Use these stories to show off your York smarts
‘Sometimes even wisemen have to do grunt work.’ So says a caption in this 2003 photograph showing Larry Gross moving a garbage can to make way for the parade near St. Paul’s Lutheran Church in York. St. Paul’s, York’s first Lutheran congregation to worship in English, is celebrating its 175th anniversary this year. Also of interest: St. Paul’s Lutheran’s members worshipped on day Rebels invaded York, Pa. – at least 8 of them did.
The public official’s query has been on my mind since he posed it.
What are some fun – or serious facts – about York County that people can use in speeches.
Or just in entertaining family and friends.
Well, here are five to start with (and five more to come on Thursday):
Q. Who are the most prominent state and federal officials from York County?
A. Many people remember the only person from York County to sit in the Pennsylvania governor’s seat: George Leader from 1955 to 1958. On the federal level, Jeremiah Sullivan Black served as U.S. attorney general in James Buchanan’s administration. Buchanan’s link to York County deserves a mention here. Early in his political career, the district of U.S. Congressman James Buchanan included York County.
Q. What are two national moments that helped define York County?
A. They came in two separate wars: The Continental Congress adopted the Articles of Confederation here in November 1777. That document served as America’s framework of government until the adoption of the U.S. Constitution.
In World War II, York County industries pooled manpower and machines to garner massive defense contracts. That model – the York Plan – became internationally known, and York Corporation’s W.S. Shipley became an ambassador touting the York Plan to cities across America.
Q. What is the best known voice from York County in contemporary America?
A. York native Steve Zirnkilton’s vocal chords plug TV’s “Law and Order” thusly:
“In the criminal justice system, the people are represented by two separate yet equally important groups: the police who investigate crime, and the district attorneys who prosecute the offenders. These are their stories. . .”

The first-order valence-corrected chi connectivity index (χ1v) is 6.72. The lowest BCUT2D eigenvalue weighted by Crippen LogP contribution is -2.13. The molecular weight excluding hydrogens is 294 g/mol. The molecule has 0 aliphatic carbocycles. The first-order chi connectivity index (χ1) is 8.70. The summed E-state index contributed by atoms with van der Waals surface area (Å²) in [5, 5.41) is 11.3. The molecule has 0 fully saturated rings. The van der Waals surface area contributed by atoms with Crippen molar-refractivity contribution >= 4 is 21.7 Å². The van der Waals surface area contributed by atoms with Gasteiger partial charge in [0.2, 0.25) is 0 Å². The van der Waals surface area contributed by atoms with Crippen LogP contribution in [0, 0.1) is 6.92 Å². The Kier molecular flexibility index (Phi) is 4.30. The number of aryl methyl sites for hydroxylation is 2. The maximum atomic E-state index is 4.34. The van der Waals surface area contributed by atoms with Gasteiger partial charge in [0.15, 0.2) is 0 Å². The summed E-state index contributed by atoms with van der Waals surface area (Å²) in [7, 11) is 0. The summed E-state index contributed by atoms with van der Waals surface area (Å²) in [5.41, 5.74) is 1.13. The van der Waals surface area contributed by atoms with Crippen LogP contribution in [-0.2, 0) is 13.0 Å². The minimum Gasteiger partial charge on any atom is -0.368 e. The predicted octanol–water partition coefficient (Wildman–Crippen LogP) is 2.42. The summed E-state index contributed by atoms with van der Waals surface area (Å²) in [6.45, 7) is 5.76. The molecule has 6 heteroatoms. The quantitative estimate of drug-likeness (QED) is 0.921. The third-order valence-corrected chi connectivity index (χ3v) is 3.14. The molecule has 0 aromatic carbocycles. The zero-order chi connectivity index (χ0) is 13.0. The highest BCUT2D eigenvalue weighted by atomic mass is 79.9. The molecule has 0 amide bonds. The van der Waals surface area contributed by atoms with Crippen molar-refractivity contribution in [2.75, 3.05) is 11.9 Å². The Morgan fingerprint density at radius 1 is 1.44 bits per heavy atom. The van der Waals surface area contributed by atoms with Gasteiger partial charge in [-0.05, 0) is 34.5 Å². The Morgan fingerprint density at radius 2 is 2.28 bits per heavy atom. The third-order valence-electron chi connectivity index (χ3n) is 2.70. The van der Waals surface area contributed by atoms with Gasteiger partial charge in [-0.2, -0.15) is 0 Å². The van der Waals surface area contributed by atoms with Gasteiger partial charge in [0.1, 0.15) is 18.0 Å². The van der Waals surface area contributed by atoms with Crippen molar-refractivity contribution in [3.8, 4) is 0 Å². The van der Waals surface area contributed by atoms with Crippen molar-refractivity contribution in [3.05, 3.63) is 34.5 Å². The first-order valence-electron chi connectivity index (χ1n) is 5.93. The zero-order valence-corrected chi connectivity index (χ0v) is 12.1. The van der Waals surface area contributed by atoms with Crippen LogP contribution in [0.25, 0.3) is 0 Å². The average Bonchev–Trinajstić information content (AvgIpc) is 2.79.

Q. Who is the most prominent York countian who works with his hands?
A. The work of artist Jeff Koons, who hails from Dover, is listed in contemporary art circles at Andy Warhol’s level. And pieces of his art are valued at the same level as Warhol’s – seven figures.
Bluegrass legend Del McCoury is a strong runnerup for this hands-on honor.
Q. York County has German roots. When did English supplant them?
A. A moment pointing to that transition came in the 1830s when members of German-speaking Christ Lutheran withdrew to form St. Paul’s Lutheran Church congregation, which worshipped in the English tongue. German or Pennsylvania Dutch dominated some church services in York County until the World War I era. A German-language newspaper operated in York County until the early 1890s.
Today, some York countians can speak Pennsylvania Dutch and hold classes at Providence Place and elsewhere to continue the tradition.
Providence Place, by the way, is owned by George Leader, who entered the retirement community business after his stay in the governor’s mansion.
This camel’s nose, at St. Paul’s in 2003, did not lead the rest of the camel under the tent.
Also of interest:
– A whole bunch of Quizzes and fun facts.
– Here’s one of those quizzes: 20 questions to prove your York Smarts.
*Photographs courtesy of the York Daily Record/Sunday News.